Monday, November 29, 2004

The Australian: Michael Ledeen: Iran is too big a problem for Israel, US Must Fight Israel's Battles

The Australian: Michael Ledeen: Defusing the Iran dilemma [November 30, 2004]: "Michael Ledeen: Defusing the Iran dilemma

November 30, 2004
THE European "solution" to the threat of Iranian atomic bombs is likely to join the Mideast "peace process" as the most hysterical running gag in the history of show biz. Every few months, the elegantly dressed diplomatic wizards from London, Paris and Berlin race across a continent or two to meet Iranians dressed in turbans and gowns, and after some hours of alleged hard work, they emerge with a new agreement, just like their more numerous counterparts engaged in the "peace process".

The main difference is that the peace process deals seem to last for several months, while the schemes hammered out with the mullahs rarely last more than a week or two. Otherwise, it's the same sort of vaudeville routine: a few laughs, with promises of more to come.

The latest Iranian shenanigan may have set a record for speed. Last Monday, they announced they had stopped the centrifuges that were enriching uranium. Then, on Tuesday, they asked for permission to run the centrifuges again. The Europeans sternly said "no". The next scene will be at Turtle Bay, with brief interruptions for somewhat off-colour remarks about sexual harassment at high levels (so to speak) of the UN.

No serious person can believe that the negotiations are going to block, or even seriously delay, the Iranian race to acquire atomic bombs. The European posturing is the Western counterpart of the Iranian deception, a ritual dance designed to put a flimsy veil over the nakedness of the real activities. The old-fashioned name for this sort of thing is "appeasement", and was best described by Churchill, describing Chamberlain's infamous acceptance of Hitler's conditions at Munich in 1938. Chamberlain had to choose between war and dishonour, opted for the latter and got the former as well. That is now the likely fate of Tony Blair, Jacques Chirac and Gerhard Schroeder.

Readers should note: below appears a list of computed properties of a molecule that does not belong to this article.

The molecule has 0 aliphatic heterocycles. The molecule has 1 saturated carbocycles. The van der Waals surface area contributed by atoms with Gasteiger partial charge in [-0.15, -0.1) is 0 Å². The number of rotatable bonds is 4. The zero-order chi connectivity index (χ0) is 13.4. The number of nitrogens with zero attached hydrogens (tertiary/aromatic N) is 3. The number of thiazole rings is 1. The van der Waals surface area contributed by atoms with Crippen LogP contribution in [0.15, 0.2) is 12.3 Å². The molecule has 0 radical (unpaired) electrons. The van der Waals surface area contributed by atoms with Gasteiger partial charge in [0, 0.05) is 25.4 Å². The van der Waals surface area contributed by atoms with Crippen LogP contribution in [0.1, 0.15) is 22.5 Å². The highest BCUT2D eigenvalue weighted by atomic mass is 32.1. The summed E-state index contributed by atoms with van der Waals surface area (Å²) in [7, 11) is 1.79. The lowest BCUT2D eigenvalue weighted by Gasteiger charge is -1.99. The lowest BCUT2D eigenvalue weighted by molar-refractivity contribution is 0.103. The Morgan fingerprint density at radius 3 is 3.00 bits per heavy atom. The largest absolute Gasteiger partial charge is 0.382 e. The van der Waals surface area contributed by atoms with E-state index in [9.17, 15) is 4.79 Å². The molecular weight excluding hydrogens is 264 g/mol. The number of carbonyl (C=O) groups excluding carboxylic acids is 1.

They surely know this. Why do they accept it?

For starters, they have huge financial interests tied up with the Iranian regime (billions of dollars worth of oil and gas contracts, plus other trade agreements, some already signed, others in the works). Iran, furthermore, is the last place in the Middle East where they can play an active diplomatic role. This is particularly acute for France, which knows it will long be a pariah to free Iraqi governments and views Iran as its last chance to thwart the dominant US role in the region. Sad to say, there is no evidence that the Europeans give a tinker's damn either about the destiny of the Iranian people, or about Iran's leading role in international terrorism, or about the Islamic Republic joining the nuclear club.

I think they expect Iran to "go nuclear" in the near future, at which point they will tell George W. Bush that there is no option but to accept the brutal facts: the world's leading sponsor of terrorism in possession of atomic bombs and the missiles needed to deliver them on regional and European targets -- and "come to terms" with the mullahcracy. But if Bush found a way to prevent Iran from acquiring atomic bombs, it might well wreck the Europeans' grand appeasement strategy.